In those small restaurants I was talking about in the beginning, “soul” is there because people own the place. It’s their creation, they want it to work, they want it to be successful, and they make no charts about it, they go with a feeling.

And the employees follow suit, because they feel part of the family.

That family is bond by the commitment of the owners to make the small operation a success. The owner is also very present, cooking, serving, talking to customers, making those small decisions such as offering a second round of coffee or a drink. Employees see that, they relate to that, and for the most part they start to understand how much the owner cares, and how much it is important to provide to customers the experience that they need.

In such firms, there is no hiding behind some customer satisfaction charts or an empty speech.

What firms need is an exemplary message from top down showing great care about the customer experience.

Given the challenges shown in the latest “Global Competitiveness Report, it is more than time to rethink how we are going to give to every customer a great experience and modernize our customer approach with fresher and more critical thinking.

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Filed under Article, central europe, competition, customer service, distribution, economy, export, sales management, sales manager, Slovakia, Uncategorized

Comrades and Business owners!!! Unite for competition!!!

I am quite interested with Orange and T-Mobile not wanting to pay the fee to the Slovak telecommunications regulator for the extension of their license because they see it as too expensive. To be honest, I have no idea how it should be priced, but I found one of the arguments given by Orange Slovakia very interesting.

Orange claims in today’s (August 25th) edition of Hospodarske Noviny that  it is unfair that o2 (the newest competitor in Slovakia who started operations in 2007) paid 8 times less a couple of years ago when it acquired the license. It considers the measure discriminatory.

From where I stand it looks fair: you use more bandwidth, you pay more. It will be interesting to see o2’s reaction when their license comes up for renewal, but until then, it would have been outrageous to ask for a comparable cost for the license. It would have also been a blow to a free market system.

Competition is the cornerstone of our economies. It is competition that leads to innovation, to better customer experience, and to lower prices that benefit the entire economy in return. Competition is only a problem for companies seeking revenue by doing none of the above.  I am not discarding the need for firms to have strong financial results and reward shareholders (I am one myself), but a free market system must be associated with a strong competitive environment.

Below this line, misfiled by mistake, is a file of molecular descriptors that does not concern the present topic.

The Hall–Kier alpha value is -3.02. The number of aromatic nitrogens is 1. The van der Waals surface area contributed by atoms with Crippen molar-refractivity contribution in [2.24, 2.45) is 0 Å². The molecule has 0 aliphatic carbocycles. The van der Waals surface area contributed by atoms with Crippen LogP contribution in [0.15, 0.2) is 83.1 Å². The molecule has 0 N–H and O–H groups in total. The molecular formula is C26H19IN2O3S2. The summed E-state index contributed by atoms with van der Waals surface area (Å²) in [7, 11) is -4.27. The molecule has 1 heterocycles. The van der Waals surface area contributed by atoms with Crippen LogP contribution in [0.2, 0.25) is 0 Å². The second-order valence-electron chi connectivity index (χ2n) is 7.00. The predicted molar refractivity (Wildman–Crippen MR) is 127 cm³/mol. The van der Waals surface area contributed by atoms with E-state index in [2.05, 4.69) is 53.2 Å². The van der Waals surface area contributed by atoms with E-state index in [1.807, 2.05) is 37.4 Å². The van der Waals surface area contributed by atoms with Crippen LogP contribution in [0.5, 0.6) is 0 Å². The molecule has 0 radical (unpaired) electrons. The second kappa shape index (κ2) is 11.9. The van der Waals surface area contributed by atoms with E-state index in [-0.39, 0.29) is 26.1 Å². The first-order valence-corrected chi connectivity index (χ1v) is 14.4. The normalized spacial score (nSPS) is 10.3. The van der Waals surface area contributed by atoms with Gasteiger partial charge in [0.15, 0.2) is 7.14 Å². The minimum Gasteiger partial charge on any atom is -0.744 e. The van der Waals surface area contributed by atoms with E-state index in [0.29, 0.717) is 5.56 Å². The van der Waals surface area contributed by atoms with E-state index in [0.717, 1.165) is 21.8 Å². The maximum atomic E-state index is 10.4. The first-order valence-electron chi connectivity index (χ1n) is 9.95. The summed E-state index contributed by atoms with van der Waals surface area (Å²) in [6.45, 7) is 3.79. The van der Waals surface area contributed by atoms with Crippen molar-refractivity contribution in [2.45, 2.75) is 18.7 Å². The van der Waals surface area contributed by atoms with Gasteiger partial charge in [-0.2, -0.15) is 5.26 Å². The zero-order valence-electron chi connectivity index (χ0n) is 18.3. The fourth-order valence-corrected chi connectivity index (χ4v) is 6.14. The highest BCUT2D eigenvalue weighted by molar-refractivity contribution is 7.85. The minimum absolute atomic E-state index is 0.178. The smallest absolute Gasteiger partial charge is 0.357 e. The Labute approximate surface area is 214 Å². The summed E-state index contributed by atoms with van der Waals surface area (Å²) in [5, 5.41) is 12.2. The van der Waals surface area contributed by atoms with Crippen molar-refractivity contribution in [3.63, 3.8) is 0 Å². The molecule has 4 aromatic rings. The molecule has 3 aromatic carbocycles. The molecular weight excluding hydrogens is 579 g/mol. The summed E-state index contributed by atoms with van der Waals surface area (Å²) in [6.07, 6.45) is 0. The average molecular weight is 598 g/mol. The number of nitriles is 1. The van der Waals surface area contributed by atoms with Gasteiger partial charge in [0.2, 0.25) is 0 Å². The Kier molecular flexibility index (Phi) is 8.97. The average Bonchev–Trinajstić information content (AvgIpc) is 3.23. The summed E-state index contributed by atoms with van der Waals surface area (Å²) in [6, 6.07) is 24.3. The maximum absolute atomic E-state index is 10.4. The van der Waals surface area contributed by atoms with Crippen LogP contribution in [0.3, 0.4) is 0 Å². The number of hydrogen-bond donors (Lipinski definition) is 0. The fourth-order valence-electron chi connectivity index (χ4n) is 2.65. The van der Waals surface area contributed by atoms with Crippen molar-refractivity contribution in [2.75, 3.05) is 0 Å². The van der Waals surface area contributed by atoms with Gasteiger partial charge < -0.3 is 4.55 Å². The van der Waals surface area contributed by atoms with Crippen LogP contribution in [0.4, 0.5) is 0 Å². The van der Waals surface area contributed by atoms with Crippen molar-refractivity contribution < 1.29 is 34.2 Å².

As there are now the first heated discussions in our four party coalition about next year’s budget, there are some talks on lowering payroll taxes in regards to keeping Slovakia labor costs competitive.

There should be in fact discussions about maintaining or strengthening Slovakia’s competitivity, but not without taking a broader look at all factors leading to increased costs for firms in this country.

Labor costs have been influenced by a rise in salaries (especially in western Slovakia) that was out of control until the first financial crisis of 2008. And these salaries are being pushed up by high real estate and mortgage costs, food costs, and gasoline costs. The best potential employees are on the lookout for better salaries because they need them for their families, and this drives costs for companies up just as much as the payroll taxes.

Let’s take the example of gasoline costs in Slovakia. I tank in all of Europe for my job and Slovakia’s prices never cease to amaze me. Data confirms (according to the webportal natankuj.sk) that even without counting taxes, Slovakia has 0,9 Eurocent more expensive gasoline than the EU average, and 2,6 Eurocents more expensive diesel fuel. Each time I fill up now, employees of the gas stations started giving me window tissue wipers. At current gasoline prices, I feel I would be eligible for stock options to be honest.

In conclusion, I don’t want government controlling prices. We should ask however that our governments (and the EU) make it as easy as possible for new players and innovative ideas to take hold in our markets. And in the case of Orange in Slovakia which finds its license expensive compared to that of a newcomer, well so be it. A market is not some organization’s property.